"One thing about Chicago it's a no-bullshit city," Elia Einhorn, the maestro behind the Scotland Yard Gospel Choir, explains. "It's a blue-collar, working-class city. There's no pretension here." We're sitting in the band's de facto office a corner booth at the absolutely unpretentious Pick Me Up Café in Chicago's Lakeview neighborhood where Einhorn and bandmate Ethan Adelsman have taken it upon themselves to school this recent San Francisco transplant in the ways of the local music scene.
To say they're worthy teachers is an understatement. The group's self-released 2003 debut, I Bet You Say That to All the Boys, topped many a best-of list that year, won the praise of local critics, and garnered heaps of music industry attention. The album led to shared billings with marquee artists like the Arcade Fire, the Violent Femmes, Spoon, and even San Francisco's Dave Eggers. The obligatory television soundtrack spots followed, with salivating record execs not far behind. Eschewing major labels for its friendly neighborhood indie, Bloodshot, the band continued on its unpretentious way.
Originally recording more than 30 songs for its first Bloodshot full-length, the chamber-punk syndicate ended up with all of nine tracks. But even at a paltry 26 minutes, the album is the most complete I've heard in years. Steeped in Chicago's "no bullshit" tradition, Einhorn's songwriting is all substance. "Most records today are two or three good songs and then filler," the Wales-born songsmith says. "I could put out a double-disc record of fine songs, but fine can be the enemy of the best."
There's no mistaking anything on this album for filler. Opening track "Aspidistra" tumbles with the frenetic energy you'd expect from a song propelled by three guitars. Recounting Einhorn's history of drug addiction, the lyrical meat offers sinister contrast to the upbeat instrumentation. "Then and Not a Moment Before" showcases a similar dichotomy: long-overdue words fired at an absentee father are delivered over exhilarating major chords. Confusing, cathartic, and bordering on musical brilliance it's clear Einhorn's understanding of songwriting forms, paired with his hard-won wisdom, presents a force to be reckoned with.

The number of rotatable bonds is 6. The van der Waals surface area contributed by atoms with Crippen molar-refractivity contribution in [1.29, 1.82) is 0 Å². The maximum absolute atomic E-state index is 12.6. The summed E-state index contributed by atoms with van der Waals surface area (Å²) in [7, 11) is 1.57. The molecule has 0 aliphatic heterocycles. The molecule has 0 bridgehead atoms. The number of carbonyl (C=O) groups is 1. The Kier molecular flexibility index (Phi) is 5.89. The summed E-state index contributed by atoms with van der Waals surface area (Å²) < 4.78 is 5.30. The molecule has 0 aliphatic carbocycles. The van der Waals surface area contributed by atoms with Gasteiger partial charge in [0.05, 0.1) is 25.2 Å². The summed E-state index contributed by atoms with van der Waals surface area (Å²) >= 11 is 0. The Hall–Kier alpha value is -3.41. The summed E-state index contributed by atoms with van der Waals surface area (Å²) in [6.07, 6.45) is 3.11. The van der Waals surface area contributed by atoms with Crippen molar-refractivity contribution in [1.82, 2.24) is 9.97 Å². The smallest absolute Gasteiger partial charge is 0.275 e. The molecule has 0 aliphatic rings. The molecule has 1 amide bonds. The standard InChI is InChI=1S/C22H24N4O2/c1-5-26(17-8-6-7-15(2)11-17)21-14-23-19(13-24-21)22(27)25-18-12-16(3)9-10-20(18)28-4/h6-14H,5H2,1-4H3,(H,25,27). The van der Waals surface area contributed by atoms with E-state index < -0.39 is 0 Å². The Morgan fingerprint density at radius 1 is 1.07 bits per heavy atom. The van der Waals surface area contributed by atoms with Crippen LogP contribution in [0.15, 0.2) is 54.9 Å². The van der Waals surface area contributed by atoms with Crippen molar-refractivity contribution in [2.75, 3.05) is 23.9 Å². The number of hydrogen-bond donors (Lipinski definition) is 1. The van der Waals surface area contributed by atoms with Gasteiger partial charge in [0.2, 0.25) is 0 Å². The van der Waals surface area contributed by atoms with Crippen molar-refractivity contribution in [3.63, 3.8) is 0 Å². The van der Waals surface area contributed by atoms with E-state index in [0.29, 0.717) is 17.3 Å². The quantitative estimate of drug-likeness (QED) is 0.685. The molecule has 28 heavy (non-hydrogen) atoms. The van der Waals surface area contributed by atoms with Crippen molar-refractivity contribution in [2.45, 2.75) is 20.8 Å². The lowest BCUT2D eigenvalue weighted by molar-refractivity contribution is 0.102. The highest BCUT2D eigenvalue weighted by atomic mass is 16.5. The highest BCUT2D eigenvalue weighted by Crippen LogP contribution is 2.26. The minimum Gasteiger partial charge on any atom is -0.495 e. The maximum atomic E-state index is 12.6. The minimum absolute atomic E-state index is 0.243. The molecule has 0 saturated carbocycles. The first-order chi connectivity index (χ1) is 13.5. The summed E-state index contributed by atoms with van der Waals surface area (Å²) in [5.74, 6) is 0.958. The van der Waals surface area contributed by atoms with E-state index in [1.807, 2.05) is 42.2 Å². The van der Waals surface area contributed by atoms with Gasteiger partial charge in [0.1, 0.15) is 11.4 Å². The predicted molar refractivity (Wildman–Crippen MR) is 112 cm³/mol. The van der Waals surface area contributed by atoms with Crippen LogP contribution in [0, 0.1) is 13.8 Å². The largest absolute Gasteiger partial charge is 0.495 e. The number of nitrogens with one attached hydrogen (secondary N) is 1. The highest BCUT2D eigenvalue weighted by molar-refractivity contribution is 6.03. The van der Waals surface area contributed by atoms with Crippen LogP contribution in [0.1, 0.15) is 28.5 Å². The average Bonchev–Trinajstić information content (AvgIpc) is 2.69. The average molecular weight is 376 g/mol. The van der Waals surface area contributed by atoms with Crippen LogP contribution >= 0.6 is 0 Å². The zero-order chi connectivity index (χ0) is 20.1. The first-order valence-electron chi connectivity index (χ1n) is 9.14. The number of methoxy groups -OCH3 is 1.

Employing the impossibly lonely voice of cellist Ellen O'Hayer, "In Hospital" delivers a gut-twisting account of coping with the death of a loved one. O'Hayer who moonlights in Bright Eyes also lends that sad and wispy voice to the sparse "Broken Front Teeth." Built from snapshots of Einhorn's drug-addled past, the tune ends with the line "I knew I was done" but offers no closure. This honesty runs throughout the recording. "Most situations in life aren't just resolved," Einhorn says. "It's about recognizing the sadness. I'm putting it out there to say, 'Look, here's the confusion we're dealing with. Here's recognition that we're all going through this together.'"
As far as uniting the masses goes, the sweeping anthem "Everything You Paid For" does this better than any song I've heard in years. Flanked by the disparate voices of the rest of the Choir, O'Hayer traverses the insecurities burgeoning inside the human condition in Einhorn's ever-poignant narratives.
Fearlessly navigating a world beyond rock-ready love songs, the Scotland Yard Gospel Choir aren't afraid to pluck at frayed and forgotten nerves. Such subjects as parental abandonment, gender identity, and mental illness aren't your typical pop fodder. "People don't want to hear songs about people you love dying," Einhorn says. "They don't want to hear songs about having a crush on the same gender." Chalk it up to that no-bullshit ethos, but finally, here's a band that's working with something real.
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